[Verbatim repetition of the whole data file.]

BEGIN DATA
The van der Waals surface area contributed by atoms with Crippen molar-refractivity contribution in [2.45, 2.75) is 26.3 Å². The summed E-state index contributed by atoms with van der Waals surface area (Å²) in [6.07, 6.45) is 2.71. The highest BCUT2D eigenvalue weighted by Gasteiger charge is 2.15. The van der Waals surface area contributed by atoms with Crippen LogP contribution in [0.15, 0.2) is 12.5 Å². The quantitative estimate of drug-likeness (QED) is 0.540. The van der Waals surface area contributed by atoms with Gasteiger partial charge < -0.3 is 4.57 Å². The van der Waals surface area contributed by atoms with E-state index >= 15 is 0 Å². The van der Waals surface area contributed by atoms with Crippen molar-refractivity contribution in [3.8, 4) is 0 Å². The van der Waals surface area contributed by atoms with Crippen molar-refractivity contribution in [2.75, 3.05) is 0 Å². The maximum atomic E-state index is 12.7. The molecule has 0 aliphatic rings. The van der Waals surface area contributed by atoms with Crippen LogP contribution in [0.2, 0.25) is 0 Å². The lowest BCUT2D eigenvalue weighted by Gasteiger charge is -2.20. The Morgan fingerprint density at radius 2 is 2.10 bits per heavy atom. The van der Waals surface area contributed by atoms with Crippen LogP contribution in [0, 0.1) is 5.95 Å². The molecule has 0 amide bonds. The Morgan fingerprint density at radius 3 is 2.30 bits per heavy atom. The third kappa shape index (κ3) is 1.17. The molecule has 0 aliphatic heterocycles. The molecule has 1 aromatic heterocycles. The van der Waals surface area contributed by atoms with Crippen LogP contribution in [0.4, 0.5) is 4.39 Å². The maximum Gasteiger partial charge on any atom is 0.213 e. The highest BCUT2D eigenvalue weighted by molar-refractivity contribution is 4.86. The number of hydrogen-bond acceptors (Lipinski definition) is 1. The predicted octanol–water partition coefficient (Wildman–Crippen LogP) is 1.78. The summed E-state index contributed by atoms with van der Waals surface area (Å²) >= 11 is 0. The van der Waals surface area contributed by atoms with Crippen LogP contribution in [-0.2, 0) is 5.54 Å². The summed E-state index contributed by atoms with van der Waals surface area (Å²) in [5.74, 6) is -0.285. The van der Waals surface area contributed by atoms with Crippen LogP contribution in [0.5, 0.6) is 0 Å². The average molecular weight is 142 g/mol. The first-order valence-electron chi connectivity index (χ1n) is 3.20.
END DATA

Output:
The van der Waals surface area contributed by atoms with Crippen molar-refractivity contribution in [2.45, 2.75) is 26.3 Å². The summed E-state index contributed by atoms with van der Waals surface area (Å²) in [6.07, 6.45) is 2.71. The highest BCUT2D eigenvalue weighted by Gasteiger charge is 2.15. The van der Waals surface area contributed by atoms with Crippen LogP contribution in [0.15, 0.2) is 12.5 Å². The quantitative estimate of drug-likeness (QED) is 0.540. The van der Waals surface area contributed by atoms with Gasteiger partial charge < -0.3 is 4.57 Å². The van der Waals surface area contributed by atoms with E-state index >= 15 is 0 Å². The van der Waals surface area contributed by atoms with Crippen molar-refractivity contribution in [3.8, 4) is 0 Å². The van der Waals surface area contributed by atoms with Crippen molar-refractivity contribution in [2.75, 3.05) is 0 Å². The maximum atomic E-state index is 12.7. The molecule has 0 aliphatic rings. The van der Waals surface area contributed by atoms with Crippen LogP contribution in [0.2, 0.25) is 0 Å². The lowest BCUT2D eigenvalue weighted by Gasteiger charge is -2.20. The Morgan fingerprint density at radius 2 is 2.10 bits per heavy atom. The van der Waals surface area contributed by atoms with Crippen LogP contribution in [0, 0.1) is 5.95 Å². The molecule has 0 amide bonds. The Morgan fingerprint density at radius 3 is 2.30 bits per heavy atom. The third kappa shape index (κ3) is 1.17. The molecule has 0 aliphatic heterocycles. The molecule has 1 aromatic heterocycles. The van der Waals surface area contributed by atoms with Crippen LogP contribution in [0.4, 0.5) is 4.39 Å². The maximum Gasteiger partial charge on any atom is 0.213 e. The highest BCUT2D eigenvalue weighted by molar-refractivity contribution is 4.86. The number of hydrogen-bond acceptors (Lipinski definition) is 1. The predicted octanol–water partition coefficient (Wildman–Crippen LogP) is 1.78. The summed E-state index contributed by atoms with van der Waals surface area (Å²) >= 11 is 0. The van der Waals surface area contributed by atoms with Crippen LogP contribution in [-0.2, 0) is 5.54 Å². The summed E-state index contributed by atoms with van der Waals surface area (Å²) in [5.74, 6) is -0.285. The van der Waals surface area contributed by atoms with Crippen LogP contribution in [0.5, 0.6) is 0 Å². The average molecular weight is 142 g/mol. The first-order valence-electron chi connectivity index (χ1n) is 3.20.